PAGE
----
As Chip Ganassi Racing celebrates its 30th anniversary in the sport, the team enjoyed one of its best starts to a season ever with four straight victories to open the NTT IndyCar Series campaign.

Five-time IndyCar Series champion Scott Dixon won the first three races and Felix Rosenqvist gave team owner Chip Ganassi his fourth win in as many races to start the season.

Over 30 years, Ganassi has built a dynasty with 12 IndyCar Series championships (four in CART, eight in the IndyCar Series), five sports car titles, four victories in the Indianapolis 500, a Brickyard 400 win and multiple victories in the 24 Hours of Daytona and 12 Hours of Sebring, as well as  a 24 Hours of Le Mans triumph with the Ford GT in 2017.

The team had won 226 races through the end of July.

Only Team Penske has been as successful for a longer period of time than Chip Ganassi Racing.

Even a two-month shutdown because of COVID-19 did not keep CGR from achieving racing greatness.

“During the shutdown, the guys worked hard, and we were prepared when we showed up to the race track,” Ganassi told SPEED SPORT. “In this business, you are only as good as your last race. We want to keep Dixie (Scott Dixon) at the sharp end of the stick and keep all three cars in the top 10 in IndyCar.”

Dixon has already established himself as one of the all-time greats in IndyCar racing. Through the end of July, he was third in all-time career victories with 49. A.J. Foyt leads the list with 67 triumphs and Mario Andretti is second with 52.

Dixon turned 40 on July 22 and is driving as well as ever.

“You’d be hard pressed to argue that Scott Dixon’s age has slowed him,” Ganassi said.

His other two IndyCar Series drivers this season are Swedes Marcus Ericsson and Rosenqvist, who earned his first series victory at Wisconsin’s Road America in mid-July.

Before his career as a team owner, Chip Ganassi was a driver and even competed at the Indianapolis 500. (IMS Photo)
Before his career as a team owner, Chip Ganassi was a driver and even competed at the Indianapolis 500. (IMS Photo)

“It’s getting a year under his belt and working with Dario Franchitti off the track and understanding the culture and thought process,” Ganassi said about Ronsenqvist. “Alex Zanardi used to have a great line: ‘In IndyCar, you have to know when to go and you need to know when to whoa.’ Felix is getting a good understanding of that right now.”

Ericsson, who made 97 Formula One starts before going IndyCar racing with Arrow Schmidt Peterson Motorsports in 2019, joined CGR prior to this season.

“He’s right there,” Ganassi said. “His best races are in front of him. We look for good things out of him, too. I don’t think it’s out of the question to see a win out of him. It’s not out of the question at all. He’s got a great team that knows how to win races. The guys running that car are experienced. He’s experienced.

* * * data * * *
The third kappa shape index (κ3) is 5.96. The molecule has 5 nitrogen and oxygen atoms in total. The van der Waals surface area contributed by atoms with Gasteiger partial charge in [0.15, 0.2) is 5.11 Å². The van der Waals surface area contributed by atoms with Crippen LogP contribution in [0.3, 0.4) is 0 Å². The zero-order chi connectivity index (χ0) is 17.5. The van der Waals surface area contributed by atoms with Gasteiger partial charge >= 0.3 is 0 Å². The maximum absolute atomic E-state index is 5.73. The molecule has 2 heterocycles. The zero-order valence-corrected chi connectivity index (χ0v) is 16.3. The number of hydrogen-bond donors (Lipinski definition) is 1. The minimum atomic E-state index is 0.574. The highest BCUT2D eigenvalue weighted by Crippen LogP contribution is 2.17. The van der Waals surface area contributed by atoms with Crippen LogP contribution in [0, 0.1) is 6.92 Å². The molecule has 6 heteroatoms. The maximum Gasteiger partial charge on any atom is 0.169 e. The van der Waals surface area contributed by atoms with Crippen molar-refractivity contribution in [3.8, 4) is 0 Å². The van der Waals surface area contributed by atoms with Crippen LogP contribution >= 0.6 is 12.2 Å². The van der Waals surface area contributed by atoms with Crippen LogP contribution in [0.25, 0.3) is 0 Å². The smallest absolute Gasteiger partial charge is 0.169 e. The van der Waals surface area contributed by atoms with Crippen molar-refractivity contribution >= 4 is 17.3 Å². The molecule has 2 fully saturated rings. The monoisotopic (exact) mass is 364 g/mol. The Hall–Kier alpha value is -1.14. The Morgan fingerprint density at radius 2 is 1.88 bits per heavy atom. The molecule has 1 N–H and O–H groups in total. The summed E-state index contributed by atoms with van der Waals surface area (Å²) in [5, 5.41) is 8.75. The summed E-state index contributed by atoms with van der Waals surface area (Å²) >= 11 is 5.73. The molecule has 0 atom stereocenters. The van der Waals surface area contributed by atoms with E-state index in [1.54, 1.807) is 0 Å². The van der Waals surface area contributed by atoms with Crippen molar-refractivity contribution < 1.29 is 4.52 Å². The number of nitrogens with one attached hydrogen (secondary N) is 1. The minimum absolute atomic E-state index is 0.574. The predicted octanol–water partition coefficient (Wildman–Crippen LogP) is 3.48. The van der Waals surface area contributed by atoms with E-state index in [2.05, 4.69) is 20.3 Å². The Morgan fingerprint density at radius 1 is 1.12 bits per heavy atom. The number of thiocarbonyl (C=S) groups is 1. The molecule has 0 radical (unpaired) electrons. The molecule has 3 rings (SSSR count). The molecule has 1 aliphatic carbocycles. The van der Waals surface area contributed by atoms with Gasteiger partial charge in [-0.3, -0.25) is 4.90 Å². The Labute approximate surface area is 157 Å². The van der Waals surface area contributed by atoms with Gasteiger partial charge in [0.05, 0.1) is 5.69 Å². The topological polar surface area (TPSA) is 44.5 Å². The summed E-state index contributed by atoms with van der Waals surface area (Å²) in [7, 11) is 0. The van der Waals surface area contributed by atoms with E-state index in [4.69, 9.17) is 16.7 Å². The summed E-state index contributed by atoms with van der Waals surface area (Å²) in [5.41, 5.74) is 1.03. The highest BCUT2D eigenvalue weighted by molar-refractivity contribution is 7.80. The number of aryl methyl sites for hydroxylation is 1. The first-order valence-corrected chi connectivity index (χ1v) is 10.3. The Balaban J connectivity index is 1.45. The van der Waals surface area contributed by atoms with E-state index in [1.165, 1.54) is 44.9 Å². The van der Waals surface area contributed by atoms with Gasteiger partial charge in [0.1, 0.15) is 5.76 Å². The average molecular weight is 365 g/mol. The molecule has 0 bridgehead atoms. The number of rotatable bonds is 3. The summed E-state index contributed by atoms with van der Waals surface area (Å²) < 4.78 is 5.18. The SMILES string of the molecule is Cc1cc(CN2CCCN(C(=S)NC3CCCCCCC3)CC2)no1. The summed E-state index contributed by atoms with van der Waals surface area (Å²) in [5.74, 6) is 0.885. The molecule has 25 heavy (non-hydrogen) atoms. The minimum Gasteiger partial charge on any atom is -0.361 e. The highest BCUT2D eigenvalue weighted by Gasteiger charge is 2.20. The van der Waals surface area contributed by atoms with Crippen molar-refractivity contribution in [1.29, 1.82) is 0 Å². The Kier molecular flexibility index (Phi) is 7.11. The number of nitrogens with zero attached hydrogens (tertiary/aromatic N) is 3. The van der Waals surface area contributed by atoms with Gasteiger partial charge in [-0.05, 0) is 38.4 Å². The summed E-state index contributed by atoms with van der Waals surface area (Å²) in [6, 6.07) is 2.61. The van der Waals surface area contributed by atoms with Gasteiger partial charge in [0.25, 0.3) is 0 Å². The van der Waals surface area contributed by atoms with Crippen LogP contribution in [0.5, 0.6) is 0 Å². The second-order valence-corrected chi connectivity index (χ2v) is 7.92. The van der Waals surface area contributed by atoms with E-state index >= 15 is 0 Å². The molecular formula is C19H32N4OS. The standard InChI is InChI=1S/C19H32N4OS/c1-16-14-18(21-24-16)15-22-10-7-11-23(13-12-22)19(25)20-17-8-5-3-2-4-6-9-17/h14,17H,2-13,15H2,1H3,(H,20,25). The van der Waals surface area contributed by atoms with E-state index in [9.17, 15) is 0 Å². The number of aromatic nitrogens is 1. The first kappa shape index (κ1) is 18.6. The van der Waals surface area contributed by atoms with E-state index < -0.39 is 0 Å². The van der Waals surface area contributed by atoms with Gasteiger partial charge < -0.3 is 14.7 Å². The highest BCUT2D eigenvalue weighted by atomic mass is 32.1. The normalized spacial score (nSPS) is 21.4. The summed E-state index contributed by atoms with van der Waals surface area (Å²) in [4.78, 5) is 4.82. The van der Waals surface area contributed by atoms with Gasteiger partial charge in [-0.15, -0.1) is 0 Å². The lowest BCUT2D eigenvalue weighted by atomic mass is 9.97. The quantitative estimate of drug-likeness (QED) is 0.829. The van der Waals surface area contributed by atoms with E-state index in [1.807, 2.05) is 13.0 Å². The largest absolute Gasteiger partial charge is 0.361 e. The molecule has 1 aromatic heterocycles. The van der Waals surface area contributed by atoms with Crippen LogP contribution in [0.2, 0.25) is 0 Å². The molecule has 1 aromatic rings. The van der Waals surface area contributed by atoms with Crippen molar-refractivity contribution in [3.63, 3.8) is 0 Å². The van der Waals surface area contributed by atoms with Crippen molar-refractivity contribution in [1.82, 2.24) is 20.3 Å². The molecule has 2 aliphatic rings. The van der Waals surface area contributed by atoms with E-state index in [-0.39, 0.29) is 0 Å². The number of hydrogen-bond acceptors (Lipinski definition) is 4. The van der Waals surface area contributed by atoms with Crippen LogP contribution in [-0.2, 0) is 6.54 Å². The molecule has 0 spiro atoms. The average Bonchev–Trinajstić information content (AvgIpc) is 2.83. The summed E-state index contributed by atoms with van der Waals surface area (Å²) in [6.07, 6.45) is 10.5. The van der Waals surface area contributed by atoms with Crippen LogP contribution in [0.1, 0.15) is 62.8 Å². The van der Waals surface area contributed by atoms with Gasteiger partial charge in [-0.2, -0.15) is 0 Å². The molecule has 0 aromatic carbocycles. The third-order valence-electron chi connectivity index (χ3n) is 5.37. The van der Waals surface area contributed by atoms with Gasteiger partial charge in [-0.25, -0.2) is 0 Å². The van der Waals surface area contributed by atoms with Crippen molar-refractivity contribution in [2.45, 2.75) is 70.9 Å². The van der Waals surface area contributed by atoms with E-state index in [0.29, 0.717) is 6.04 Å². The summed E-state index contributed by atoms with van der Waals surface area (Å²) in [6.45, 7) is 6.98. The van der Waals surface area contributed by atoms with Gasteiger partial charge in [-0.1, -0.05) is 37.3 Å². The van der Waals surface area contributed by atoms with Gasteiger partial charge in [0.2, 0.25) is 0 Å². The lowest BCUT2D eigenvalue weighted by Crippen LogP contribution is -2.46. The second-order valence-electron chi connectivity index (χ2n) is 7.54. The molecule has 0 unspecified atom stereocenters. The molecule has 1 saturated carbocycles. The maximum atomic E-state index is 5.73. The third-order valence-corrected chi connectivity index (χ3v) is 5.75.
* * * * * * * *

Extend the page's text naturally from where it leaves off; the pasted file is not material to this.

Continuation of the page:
“He is just scratching the surface of what he can do. And, he is also young.”

At 62, Ganassi is older, wiser and perhaps more mellow than in the past when he was a demanding, no-nonsense kind of guy. Dixon once described Ganassi as “an acquired taste,” but the two have had a lasting relationship that began in 2002.

“Chip has mellowed since I first met him in 2000, there is no doubt about that,” Dixon told SPEED SPORT. “But I think he has had a lot of life experiences as well. That changes people’s ways. From my standpoint, life experiences put things in proper perspective.

“He’s seen a lot of things. He has done a hell of a lot of things. He has mellowed, but trust me, he still gets fired up.”

How did Ganassi get started in racing and make it to the top of the sport?

“I just came from Pittsburgh and racing was something that I loved,” Ganassi explained. “I wanted to be a part of it and put a team together that I, personally, would be proud to drive for. As a driver, my standards were high, too. When you put together people like Mike Hull and Tom Anderson before him; and Julian Robertson and Morris Nunn and people that have been there for years and years like Mark Paxton and Gary Rovazzini and Ricky Davis. Scott Dixon for that matter has been there a long time.

“When you put together people like that, I’ve always said racing is the one sport that always rewards tenure in the business. I’m just a lucky guy to get to work with all of these people. They make the team look good.”

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